Second Degree Separation

I have been very saddened to read in the Christian media over the past few weeks of the attitude of some evangelical people towards others who are equally evangelical in their theology. And the reason for this attitude? The associations that some have made.

Now this may all sound very vague (and indeed it is!), but I don’t want to name names. It seems to me that there are those in evangelicalism whose sole function is to find and point out the errors in others’ beliefs and practices. Not only that, but they suggest that all of their readers should disassociate themselves from those who are perceived to be wrong!

Please don’t misunderstand me. When there are major Gospel truths at stake we HAVE to be clear – I believe it was quite right, for example, a few years ago to clearly state that the doctrine of Penal Substitutionary Atonement is essential to Christian belief and acknowledge that, sadly, some people had departed from that and could not be called evangelical. Even there, though, that has to be said with regret and sadness in the spirit of gently restoring a brother.

This is not that sort of issue, though. These are people who genuinely believe the truths of the gospel, but have associations with some of whom the accusers disapprove – guilt by association in other words. Indeed, Dr Martyn Lloyd – Jones is being cited to defend their position as he urged churches in “mixed” denominations to succeed. However, that did not stop him having fellowship with those who chose not to do so.

The scenario is as follows. Let’s call the accusers “A” and the accused “B”. A and B are both evangelical in their beliefs and practices. B, though, wishes to have fellowship with C. Now C are also evangelical, but belong to a group or denomination that is “mixed”; not completely orthodox in belief, not evangelical. That does not stop C being evangelical. One may question whether C is wise to be in a mixed situation, BUT that is a decision for them. As C is clearly in itself evangelical, there is no reason why B and C can’t be in fellowship.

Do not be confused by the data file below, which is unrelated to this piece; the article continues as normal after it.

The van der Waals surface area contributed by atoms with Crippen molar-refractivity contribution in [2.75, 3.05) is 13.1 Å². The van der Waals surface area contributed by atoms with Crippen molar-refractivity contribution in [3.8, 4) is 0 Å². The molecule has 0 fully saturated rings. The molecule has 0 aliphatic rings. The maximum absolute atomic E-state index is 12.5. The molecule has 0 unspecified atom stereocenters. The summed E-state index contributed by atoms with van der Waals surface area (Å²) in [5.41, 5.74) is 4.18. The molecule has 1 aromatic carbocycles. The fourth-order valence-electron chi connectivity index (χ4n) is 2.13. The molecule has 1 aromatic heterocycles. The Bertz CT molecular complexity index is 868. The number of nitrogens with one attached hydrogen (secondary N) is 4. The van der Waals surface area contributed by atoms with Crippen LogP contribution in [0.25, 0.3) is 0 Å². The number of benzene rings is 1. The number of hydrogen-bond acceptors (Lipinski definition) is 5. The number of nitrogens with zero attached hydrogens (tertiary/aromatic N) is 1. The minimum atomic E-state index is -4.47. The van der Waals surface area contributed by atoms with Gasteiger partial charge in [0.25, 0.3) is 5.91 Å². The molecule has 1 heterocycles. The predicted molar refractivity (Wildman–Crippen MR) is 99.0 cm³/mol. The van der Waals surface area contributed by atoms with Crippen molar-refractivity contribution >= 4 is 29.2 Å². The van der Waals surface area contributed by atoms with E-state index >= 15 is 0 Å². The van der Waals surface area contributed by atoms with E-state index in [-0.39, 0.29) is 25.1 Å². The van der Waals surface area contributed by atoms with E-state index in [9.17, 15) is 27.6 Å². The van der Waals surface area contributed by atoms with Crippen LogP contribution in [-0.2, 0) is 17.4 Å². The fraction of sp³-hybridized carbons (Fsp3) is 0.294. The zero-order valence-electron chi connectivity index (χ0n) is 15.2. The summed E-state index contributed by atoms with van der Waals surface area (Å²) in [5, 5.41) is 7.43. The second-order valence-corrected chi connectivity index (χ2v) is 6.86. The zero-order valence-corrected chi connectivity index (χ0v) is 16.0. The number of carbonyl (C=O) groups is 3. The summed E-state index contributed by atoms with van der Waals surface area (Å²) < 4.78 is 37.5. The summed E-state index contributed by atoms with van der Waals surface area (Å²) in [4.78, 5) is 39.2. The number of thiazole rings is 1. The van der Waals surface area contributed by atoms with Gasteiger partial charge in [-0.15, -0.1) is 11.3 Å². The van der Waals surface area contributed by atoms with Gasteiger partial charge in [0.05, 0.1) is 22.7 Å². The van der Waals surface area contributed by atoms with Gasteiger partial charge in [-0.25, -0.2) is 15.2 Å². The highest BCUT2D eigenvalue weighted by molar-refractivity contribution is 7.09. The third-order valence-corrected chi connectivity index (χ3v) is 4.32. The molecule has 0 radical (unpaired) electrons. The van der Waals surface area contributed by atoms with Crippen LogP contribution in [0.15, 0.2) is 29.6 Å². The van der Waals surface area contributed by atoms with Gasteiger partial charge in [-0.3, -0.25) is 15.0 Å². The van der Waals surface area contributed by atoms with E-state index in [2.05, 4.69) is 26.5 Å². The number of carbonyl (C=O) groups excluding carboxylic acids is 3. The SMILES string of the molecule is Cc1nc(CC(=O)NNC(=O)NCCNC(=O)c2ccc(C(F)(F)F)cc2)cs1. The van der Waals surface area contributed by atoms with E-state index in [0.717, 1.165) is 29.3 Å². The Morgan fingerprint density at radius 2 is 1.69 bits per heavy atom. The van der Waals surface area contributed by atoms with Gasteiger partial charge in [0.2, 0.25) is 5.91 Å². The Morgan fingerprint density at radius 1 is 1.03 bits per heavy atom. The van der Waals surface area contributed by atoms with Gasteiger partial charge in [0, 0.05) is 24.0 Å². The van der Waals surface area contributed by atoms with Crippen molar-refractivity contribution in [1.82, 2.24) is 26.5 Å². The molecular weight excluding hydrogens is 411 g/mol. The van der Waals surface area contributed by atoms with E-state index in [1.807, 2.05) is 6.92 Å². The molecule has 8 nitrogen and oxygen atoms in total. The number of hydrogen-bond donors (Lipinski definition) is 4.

In this scenario, A are accusing B of not being evangelical, even though there is no real evidence to support this, it is simply on the basis that they have fellowship with C. Therefore, A will not have fellowship with B, although B may well be willing to have fellowship with A.

Yes, I am pointing the finger at A – they are, in my view, being schismatic. As it is, they have a very small circle of associates, who seem to agree on absolutely everything from style of music to Bible version. These things are put on the same level as doctrines such as Christ’s divinity, death and resurrection as if they are a test of orthodoxy.

What I am asking is that we look at Scripture to find what is REALLY important and unite around that, and not over – emphasise these other things. Jesus prayed for UNITY see John 17: 21 – 23. One day all believers will be together in heaven in perfect unity. Surely that has to start on earth now.

6 thoughts on “Second Degree Separation

  1. I absolutely get where you’re coming from but surely you’ve done slightly what you’re speaking against with your point about penal substitutionary atonement.

    There are some people who absolutely love Jesus with all their heart and serve him beautifully who hold to a Christus Victor view of the atonement but in line with what you said their views ‘put the gospel at stake’?
    Just some food for thought.


    • Thanks for your response, Ferg. As far as I see it, it is essential that Christ took my sin in my place, otherwise on the last day I would be doomed. God is a holy as well as a loving God and cannot look upon sin, he shows his wrath against sin, it has to be paid for.

      Having said that, I agree that the Christus Victor view is important too, Christ did indeed defeat the powers of the Evil One on the cross. I don’t think the two views should be put against each other, they should be seen as 2 sides of the same coin.


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